Posts Deserializing an interface with Jackson
Post
Cancel

Deserializing an interface with Jackson

Jackson is my favourite library for mapping Json to a Java object and most of the time it can map your objects to a POJO but when using interfaces it takes a bit more work. Jackson would normally read the types from the POJO that you attempt to use but when an interface is used at the type the problems arise Jackson cannot find the implementation on its own.

In the examples below I want to show how we can deserialize a simple json body into a POJO. The json body is:

1
2
3
4
5
6
{
  "myInterface": {
    "a": "Z",
    "b": "Y"
  }
}

Our target POJO looks like this:

1
2
3
4
5
6
public class MyPojo {

    private MyInterface myInterface;

    // getters and setters
}

The MyInterface type is simply has some getters

1
2
3
4
5
6
public interface MyInterface {

    String getA();

    String getB();
}

The example is fairly contrived but it demonstrates a common problem, that you need to tell Jackson how to handle your interface and which implementation to use.

Scenario 1: when you control the interface and there is only one implementation

This is one of the most simple scenarios because there is only one possible implementation of the interface. In this case you are using the interface to avoid tightly coupling the interface to the implementation but you can be sure there will not be a need to use multiple implementations.

Using this approach we can annotate the interface to tell Jackson how to deserialise it.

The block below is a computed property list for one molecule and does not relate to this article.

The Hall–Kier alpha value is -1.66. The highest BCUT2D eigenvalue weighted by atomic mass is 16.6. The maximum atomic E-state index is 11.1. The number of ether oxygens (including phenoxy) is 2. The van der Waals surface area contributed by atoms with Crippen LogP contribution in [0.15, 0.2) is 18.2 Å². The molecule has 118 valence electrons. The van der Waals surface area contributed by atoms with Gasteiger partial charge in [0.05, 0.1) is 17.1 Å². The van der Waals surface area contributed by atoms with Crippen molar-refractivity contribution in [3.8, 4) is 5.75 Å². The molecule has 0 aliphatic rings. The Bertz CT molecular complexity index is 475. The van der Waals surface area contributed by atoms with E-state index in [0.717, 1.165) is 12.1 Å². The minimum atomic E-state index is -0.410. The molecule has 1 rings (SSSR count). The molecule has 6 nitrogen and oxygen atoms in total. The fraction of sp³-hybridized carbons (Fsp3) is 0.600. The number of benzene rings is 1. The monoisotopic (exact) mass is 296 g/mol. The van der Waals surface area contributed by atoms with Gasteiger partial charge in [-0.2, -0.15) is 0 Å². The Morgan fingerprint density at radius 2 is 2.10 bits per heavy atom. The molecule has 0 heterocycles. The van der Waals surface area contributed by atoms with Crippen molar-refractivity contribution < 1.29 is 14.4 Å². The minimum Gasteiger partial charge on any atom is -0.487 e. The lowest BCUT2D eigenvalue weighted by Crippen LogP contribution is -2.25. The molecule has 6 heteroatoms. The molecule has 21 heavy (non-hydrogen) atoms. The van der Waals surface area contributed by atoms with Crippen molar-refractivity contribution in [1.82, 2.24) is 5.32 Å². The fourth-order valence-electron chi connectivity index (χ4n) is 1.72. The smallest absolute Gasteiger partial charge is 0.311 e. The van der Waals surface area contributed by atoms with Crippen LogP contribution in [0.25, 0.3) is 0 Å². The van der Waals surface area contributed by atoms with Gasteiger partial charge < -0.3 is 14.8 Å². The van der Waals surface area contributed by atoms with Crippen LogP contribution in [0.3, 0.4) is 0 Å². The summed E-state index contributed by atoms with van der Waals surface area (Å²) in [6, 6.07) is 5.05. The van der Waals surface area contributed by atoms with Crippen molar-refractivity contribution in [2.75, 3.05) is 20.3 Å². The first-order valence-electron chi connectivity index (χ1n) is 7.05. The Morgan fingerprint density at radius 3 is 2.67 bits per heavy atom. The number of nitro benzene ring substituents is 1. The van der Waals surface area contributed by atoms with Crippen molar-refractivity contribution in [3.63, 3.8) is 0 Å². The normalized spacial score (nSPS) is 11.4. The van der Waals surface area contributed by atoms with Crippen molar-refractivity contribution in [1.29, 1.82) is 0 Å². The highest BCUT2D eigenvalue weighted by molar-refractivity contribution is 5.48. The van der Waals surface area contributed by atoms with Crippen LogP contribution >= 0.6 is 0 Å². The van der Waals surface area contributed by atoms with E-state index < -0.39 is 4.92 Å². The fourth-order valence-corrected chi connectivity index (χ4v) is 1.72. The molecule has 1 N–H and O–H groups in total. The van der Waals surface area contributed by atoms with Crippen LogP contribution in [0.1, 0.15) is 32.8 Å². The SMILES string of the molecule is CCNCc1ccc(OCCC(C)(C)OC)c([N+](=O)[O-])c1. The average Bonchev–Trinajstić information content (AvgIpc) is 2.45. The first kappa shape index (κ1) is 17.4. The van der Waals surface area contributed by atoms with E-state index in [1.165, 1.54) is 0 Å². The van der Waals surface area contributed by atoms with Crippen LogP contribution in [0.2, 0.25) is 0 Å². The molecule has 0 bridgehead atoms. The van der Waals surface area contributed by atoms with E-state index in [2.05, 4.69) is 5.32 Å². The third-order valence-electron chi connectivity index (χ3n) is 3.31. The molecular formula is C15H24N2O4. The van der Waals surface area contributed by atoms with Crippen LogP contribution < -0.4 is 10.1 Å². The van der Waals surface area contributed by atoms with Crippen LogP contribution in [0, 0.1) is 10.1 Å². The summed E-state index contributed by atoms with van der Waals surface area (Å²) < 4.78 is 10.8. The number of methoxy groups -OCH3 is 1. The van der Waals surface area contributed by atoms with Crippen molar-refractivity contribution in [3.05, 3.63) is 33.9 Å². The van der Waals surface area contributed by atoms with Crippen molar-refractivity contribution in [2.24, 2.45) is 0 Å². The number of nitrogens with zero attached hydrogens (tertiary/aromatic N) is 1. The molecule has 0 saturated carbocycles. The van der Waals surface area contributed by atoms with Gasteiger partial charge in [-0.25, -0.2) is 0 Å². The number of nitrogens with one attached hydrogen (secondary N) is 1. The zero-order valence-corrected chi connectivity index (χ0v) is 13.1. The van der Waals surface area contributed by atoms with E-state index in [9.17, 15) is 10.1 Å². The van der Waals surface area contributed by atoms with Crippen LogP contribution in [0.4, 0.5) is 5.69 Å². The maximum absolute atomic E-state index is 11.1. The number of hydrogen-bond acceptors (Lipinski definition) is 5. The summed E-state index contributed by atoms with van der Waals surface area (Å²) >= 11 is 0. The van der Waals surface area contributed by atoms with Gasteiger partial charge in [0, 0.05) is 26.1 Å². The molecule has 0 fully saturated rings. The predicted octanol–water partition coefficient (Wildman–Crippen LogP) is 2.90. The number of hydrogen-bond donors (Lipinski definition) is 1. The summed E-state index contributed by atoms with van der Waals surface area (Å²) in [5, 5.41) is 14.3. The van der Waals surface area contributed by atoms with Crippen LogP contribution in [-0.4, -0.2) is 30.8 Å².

1
2
3
4
5
6
7
8
9
10
11
package com.andrewtarry.jackson.single;

import com.fasterxml.jackson.databind.annotation.JsonDeserialize;

@JsonDeserialize(as = MyInterfaceImpl.class)
public interface MyInterface {

    String getA();

    String getB();
}

This tells Jackson to deserialise to an instance of the MyInterfaceImpl class (as long as MyInterfaceImpl implements MyInterface).

Scenario 2: when you control the interface and there is more than one implementation

Things get a little more complex when there we need to introduce polymorphism into the code base. If we need to support multiple implementations we need to have a way for Jackson to know which implementation to use.

1
2
3
4
5
6
7
8
9
10
11
12
13
14
15
16
17
18
19
20
21
22
package com.andrewtarry.jackson.multiple;

import com.fasterxml.jackson.annotation.JsonSubTypes;
import com.fasterxml.jackson.annotation.JsonTypeInfo;

@JsonTypeInfo(
        use = JsonTypeInfo.Id.NAME,
        include = JsonTypeInfo.As.PROPERTY,
        property = "type",
        defaultImpl = MyInterfaceImpl.class
)
@JsonSubTypes({
        @JsonSubTypes.Type(value = MyInterfaceImpl.class, name = "standard"),
        @JsonSubTypes.Type(value = MyOtherInterfaceImpl.class, name = "other")
})
public interface MyInterface {

    String getA();

    String getB();
}

To support multiple implementations we need to use the @JsonSubTypes annotation. Using this annotation we have configured Jackson to read the type property from the json body and use that to select the correct implementation.

The advantage of this is that we can control the implementation easily but we are not exposing details of our deserialisation logic into the API. The JSON body will need to look like this.

1
2
3
4
5
6
7
{
  "myInterface": {
    "a": "Z",
    "b": "Y",
    "type": "other"
  }
}